“A father of the fatherless and a judge for the widows, Is God in His holy habitation.”Psalms 68:5
F resh out of the Navy, I walked into a Sunday School class, and there sat one of the prettiest women I had ever seen! Soon, we began to date each other, and I found out that she liked me and had recently become a Christian. Later, I asked Trish to marry me. Of course, she said “yes,” but with one condition—I would have to attend a multi-day Christian conference with her. I guess love causes a man to do crazy things.
During that conference, there was a moment when I sank into my seat with tear-filled eyes. The speaker had touched my soul when he quoted Psalms 68:5, “A father of the fatherless and a judge for the widows, Is God in His holy habitation.” My father died when I was 13, and my mother told me she was glad he did.
My father was an alcoholic, and my mother was dysfunctional. My normal meant hearing fights in the middle of the night, dealing with my parent’s separations, experiencing evictions, and moving from place to place and school to school. I was relocated from one family member to another and, at times, was homeless and hungry.
After dad died, I was immediately shipped halfway across the county while still only 13 years old to live with another relative. When I turned 16, I began living on my own, attending school, working to pay rent, buying food, and adopting a deplorable lifestyle. During one of my lowest times, after being expelled from school for not living with a parent, I had no one to help me.
Before my dad died, there would be extended periods when I did not see him. But when I was about nine, he left for a protracted time, and I had no idea where he was or why he left. Who knows, maybe he left because he didn’t love me anymore? Regardless, I missed him terribly.
Then one day, I was riding with a relative who turned into a gas station. Out the window of that old two-door car was my dad! Coming to a stop, I was pushing the driver’s seat back and grabbing the door handle in seemingly one motion. The door opened, and out I leaped into my dad’s arms. I hugged and kissed him as I said, “Daddy, why did you leave? Where did you go?” At that moment, I again smelled the Old Spice cologne, not the Thunderbird wine. I was with my father again, who I loved and had missed so much!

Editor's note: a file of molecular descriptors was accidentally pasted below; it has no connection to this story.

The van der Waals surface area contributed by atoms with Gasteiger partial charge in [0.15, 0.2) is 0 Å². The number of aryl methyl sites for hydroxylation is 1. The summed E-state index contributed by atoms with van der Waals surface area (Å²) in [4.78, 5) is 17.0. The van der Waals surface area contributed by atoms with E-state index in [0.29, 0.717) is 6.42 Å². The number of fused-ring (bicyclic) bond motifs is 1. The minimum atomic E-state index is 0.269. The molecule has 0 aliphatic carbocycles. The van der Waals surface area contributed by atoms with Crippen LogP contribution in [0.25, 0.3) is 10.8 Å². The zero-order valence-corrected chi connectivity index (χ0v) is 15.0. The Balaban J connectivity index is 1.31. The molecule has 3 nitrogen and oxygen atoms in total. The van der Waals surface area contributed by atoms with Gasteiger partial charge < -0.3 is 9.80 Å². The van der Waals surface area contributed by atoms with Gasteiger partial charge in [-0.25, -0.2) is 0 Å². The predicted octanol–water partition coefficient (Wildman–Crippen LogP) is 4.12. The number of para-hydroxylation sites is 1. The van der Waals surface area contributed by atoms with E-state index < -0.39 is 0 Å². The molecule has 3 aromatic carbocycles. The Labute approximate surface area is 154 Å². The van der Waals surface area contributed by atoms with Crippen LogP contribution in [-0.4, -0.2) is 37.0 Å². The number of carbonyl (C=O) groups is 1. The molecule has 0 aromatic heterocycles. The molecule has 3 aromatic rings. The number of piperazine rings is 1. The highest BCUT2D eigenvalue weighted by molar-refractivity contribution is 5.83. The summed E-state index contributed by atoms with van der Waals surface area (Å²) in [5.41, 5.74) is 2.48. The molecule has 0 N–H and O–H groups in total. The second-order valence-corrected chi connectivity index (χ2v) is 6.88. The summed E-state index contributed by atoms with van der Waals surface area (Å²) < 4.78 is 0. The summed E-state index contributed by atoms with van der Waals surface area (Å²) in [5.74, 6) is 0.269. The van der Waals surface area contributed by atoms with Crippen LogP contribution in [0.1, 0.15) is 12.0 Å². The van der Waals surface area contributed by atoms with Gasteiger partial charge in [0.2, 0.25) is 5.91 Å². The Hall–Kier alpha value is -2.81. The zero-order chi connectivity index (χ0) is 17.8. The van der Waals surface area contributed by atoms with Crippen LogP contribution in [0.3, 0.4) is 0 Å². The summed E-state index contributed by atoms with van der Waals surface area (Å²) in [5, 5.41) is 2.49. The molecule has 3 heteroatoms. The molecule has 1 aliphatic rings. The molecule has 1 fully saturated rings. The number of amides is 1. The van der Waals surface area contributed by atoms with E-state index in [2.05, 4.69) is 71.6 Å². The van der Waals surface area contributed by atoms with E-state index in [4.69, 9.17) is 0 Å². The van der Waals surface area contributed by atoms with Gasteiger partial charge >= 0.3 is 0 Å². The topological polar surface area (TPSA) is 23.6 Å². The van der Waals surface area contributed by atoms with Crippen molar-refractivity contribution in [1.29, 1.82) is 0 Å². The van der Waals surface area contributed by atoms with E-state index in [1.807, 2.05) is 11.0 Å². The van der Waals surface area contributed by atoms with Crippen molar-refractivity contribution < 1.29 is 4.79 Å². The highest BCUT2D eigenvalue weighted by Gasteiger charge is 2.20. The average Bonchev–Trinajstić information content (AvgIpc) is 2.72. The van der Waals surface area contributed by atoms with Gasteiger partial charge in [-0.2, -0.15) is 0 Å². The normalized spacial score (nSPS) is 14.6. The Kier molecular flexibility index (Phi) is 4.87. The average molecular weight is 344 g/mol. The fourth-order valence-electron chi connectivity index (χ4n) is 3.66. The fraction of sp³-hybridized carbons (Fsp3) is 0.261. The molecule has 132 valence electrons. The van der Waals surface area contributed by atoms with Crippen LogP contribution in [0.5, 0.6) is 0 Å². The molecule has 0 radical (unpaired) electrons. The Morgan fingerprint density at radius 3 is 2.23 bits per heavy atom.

But years later and back at the Dallas Convention Center, I began to see that God had become my Father. He had recently brought me to Him through His Son, and it was no accident remembering the verse, “I am a father of the fatherless.” I tried to absorb what that meant—its ramifications, comfort, and promise. It meant I had an eternal Father who is immune to death and will dwell eternally with me. Sitting in that chair, I started to understand that my dysfunctional family and my father’s death propelled me into the arms of God.
Maybe I’ll see my dad in heaven one day. But, because I have a Father who is also my redeemer, I’m free to take on challenges I could have never imagined. When business was stressful, when my family life was tense, when I was near death, when marriage was a struggle, when temptation was tempting, my Father never left me. How could He? He is the “Father of the fatherless,” He cannot die and will never leave me.
My dad was my dad because of his DNA. I could do nothing to change that fact. Now, my heavenly Father is my father because He adopted me, and I can do nothing to change that fact. I can “stand firm” because of a relationship through God regardless of my background. In Christ, I became a son of the most-high God. I am free to do what I could never have imagined. But, I have found that standing firm in my Father is not a promise of smooth sailing but a journey to His promised safe harbor in Christ promised in Ephesians 1:3-14.
Recently I learned that, biblically, an orphan is a child whose father had died, but not necessarily both parents. I was an orphan, not yet knowing about my heavenly Father. He gloriously became the “anchor of my soul” referenced in Hebrews 6:19. That same Father wants to be yours. Be encouraged by Romans 8:15 that says, “For you have not received a spirit of slavery leading to fear again, but you have received a spirit of adoption as sons by which we cry out, Abba! Father!”
Ed Harrison is a retired custom home builder and land developer of 40 years. He became a Christian serving in the Navy, and later graduated from Dallas Baptist College and Dallas Theological Seminary. After graduating, he taught for 15 years as an adjunct professor at Dallas Baptist University and in the College of Christian Faith. Ed has over 40 years of experience as a Sunday School teacher, and has taught the Life Now class at First Baptist Dallas for the last five years.
Ed and his wife, Trish, have been married for 45 years and have three children and 10 grandchildren. Ed enjoys flying and is a private instrument-rated pilot. He also loves cars, motorcycles, America, his family and teaching the Bible.